Benefits of Gratitude

“As we express our gratitude, we must never forget that the highest appreciation is not to utter words, but to live by them.”  –  John F. Kennedy

November is upon us.  We here at PAL love to take this quickly passing season, before the hustle and bustle of the holidays begins, and truly reflect on what we are thankful for over the past year.  Our blessings here are many, but like all of us over the past year, there have been some days that it has been harder to find the good in a world that seems to be going through a dark time.  We had to stop and ask ourselves, “What is the true importance of this time of thankfulness, of gratefulness?”  This is what we came up with…

“Gratitude involves noticing the goodness in the world, but it doesn’t mean being blind to the tough stuff or the mess that can get all of us from time to time. Gratitude makes sure that in the midst of the things that serve up a good dose of negative feelings, we don’t lose sight of the good.”

We hear and share stories almost every day at PAL of cops working in our community to bring goodness to hard situations.  We work with youth who are looking to spread more goodness out in the world as they reach and attain goals they never thought possible.  We have so much to be grateful for and we would love to share those things with you in the coming weeks.

Keep an eye on our posts, blogs and other social media channels to learn what we have to be thankful for and please share what you are thankful for as well!  There is a wealth of benefits to being grateful and showing your thanks.  Here is a quick list of some of those perks, as well as a few ideas of how you can show your gratitude as well.*

Benefits of Gratitude

Gratitude strengthens our connections with people.

Gratitude is an acknowledgement that something meaningful has been done for us by someone else. It’s an open-hearted, deliberate recognition of the generosity of the giver.  Showing gratitude for the things in our lives stops us from being seen as ‘entitled,’ which generally weakens relationships.

Gratitude reinforces generous behavior.

Gratitude reinforces generosity from the giver and from the receiver. When there is an open display of gratitude in our relationships, both people are more likely to repeat the giving, and the open-hearted receiving. The effect of this is not only from person to person, but can ripple into the world.

It increases feelings of security and connectedness.

Gratitude helps us notice the good that comes from outside of ourselves. We see the good in the world and in the people around us, increasing our feelings of security and connectedness.

Gratitude keeps the feel-goods around for longer. 

Positive emotions tend to slide off us way too quickly. Gratitude lets us hang on to the positive for longer, and celebrate the good in our lives that we might otherwise move on too quickly from.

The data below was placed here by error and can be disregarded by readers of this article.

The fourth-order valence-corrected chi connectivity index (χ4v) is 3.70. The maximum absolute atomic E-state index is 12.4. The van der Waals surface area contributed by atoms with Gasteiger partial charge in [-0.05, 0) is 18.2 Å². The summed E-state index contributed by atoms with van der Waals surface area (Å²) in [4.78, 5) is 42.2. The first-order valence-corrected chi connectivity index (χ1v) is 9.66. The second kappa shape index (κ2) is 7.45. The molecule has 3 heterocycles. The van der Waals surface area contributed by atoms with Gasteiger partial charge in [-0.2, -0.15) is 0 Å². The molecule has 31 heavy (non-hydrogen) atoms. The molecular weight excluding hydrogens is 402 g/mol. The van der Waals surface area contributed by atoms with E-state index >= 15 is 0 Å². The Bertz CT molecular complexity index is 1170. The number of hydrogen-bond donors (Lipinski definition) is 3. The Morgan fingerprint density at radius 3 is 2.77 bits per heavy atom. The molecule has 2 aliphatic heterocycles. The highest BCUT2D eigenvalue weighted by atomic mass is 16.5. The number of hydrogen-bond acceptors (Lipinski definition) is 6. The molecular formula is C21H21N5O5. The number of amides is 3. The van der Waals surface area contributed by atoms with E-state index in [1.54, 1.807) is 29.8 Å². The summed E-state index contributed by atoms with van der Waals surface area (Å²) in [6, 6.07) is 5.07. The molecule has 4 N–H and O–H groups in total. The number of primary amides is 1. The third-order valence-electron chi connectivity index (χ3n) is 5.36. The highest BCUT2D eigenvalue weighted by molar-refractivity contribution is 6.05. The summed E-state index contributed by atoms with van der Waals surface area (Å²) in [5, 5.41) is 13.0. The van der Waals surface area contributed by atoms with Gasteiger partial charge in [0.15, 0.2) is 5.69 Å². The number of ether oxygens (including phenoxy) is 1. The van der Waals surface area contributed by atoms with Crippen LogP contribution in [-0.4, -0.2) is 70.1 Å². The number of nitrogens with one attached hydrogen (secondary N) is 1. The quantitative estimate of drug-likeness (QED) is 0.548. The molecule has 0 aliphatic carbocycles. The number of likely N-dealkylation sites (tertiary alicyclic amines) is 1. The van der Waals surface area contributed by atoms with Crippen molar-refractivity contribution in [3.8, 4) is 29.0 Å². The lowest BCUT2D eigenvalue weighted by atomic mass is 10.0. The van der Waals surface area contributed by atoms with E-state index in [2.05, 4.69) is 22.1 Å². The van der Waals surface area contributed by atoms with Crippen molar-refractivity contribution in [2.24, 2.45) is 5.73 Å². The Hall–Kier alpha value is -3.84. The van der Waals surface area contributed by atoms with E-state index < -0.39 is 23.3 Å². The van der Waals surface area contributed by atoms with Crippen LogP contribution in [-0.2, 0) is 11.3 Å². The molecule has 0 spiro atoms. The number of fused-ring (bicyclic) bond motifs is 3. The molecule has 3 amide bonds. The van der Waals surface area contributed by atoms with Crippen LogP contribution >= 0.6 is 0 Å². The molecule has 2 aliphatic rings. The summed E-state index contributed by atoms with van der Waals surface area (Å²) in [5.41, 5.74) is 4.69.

It squeezes out negative feelings.

It’s impossible to feel grateful and negative at the same time. The more space gratitude is allowed to take up, the more it will expand itself and make way for other positive emotions – connection, happiness, appreciation, joy. More good feelings means less room for the toxic ones.

 

Ideas on How to Practice Gratitude

Three things a day, for 21 days.

For 21 days, write down three things that had happened in the previous 24 hours that you’re grateful for. They can be things in the world or things that have happened in yours, and they can be as big or as small as you want – the breeze on your skin when you walked, a warm bed to sleep in, coffee when you woke up. Doing this for 21 days will train your brain to look at the world in a different way. It will start to scan the world for positives instead of negatives.

Take a positive experience …

Whether it’s a text you received, or catching up with someone you like, find a positive experience and spend two minutes writing down every detail about it. Write them in list form, draw a picture, write a paragraph, anything, and keep it where you can see it to remind you of that experience.  As you remember positive experiences, your brain labels it as meaningful and the imprint in your brain deepens.

Write a thank you card, or verbally tell someone you really appreciate them.

Write a letter or a card to someone you’re thankful for. Or take a few minutes to tell a person exactly how much they mean to you and why.  The effect of this stays for months after the initial exercise. One of the changes were a greater sensitivity to gratitude. What this means is that noticing the good now makes it easier to notice the good later. The more good you notice, the happier you’ll be. It’s just the way it works, and practicing gratitude is a simple way to work it.

 

 

 

*http://www.heysigmund.com/the-science-of-gratitude/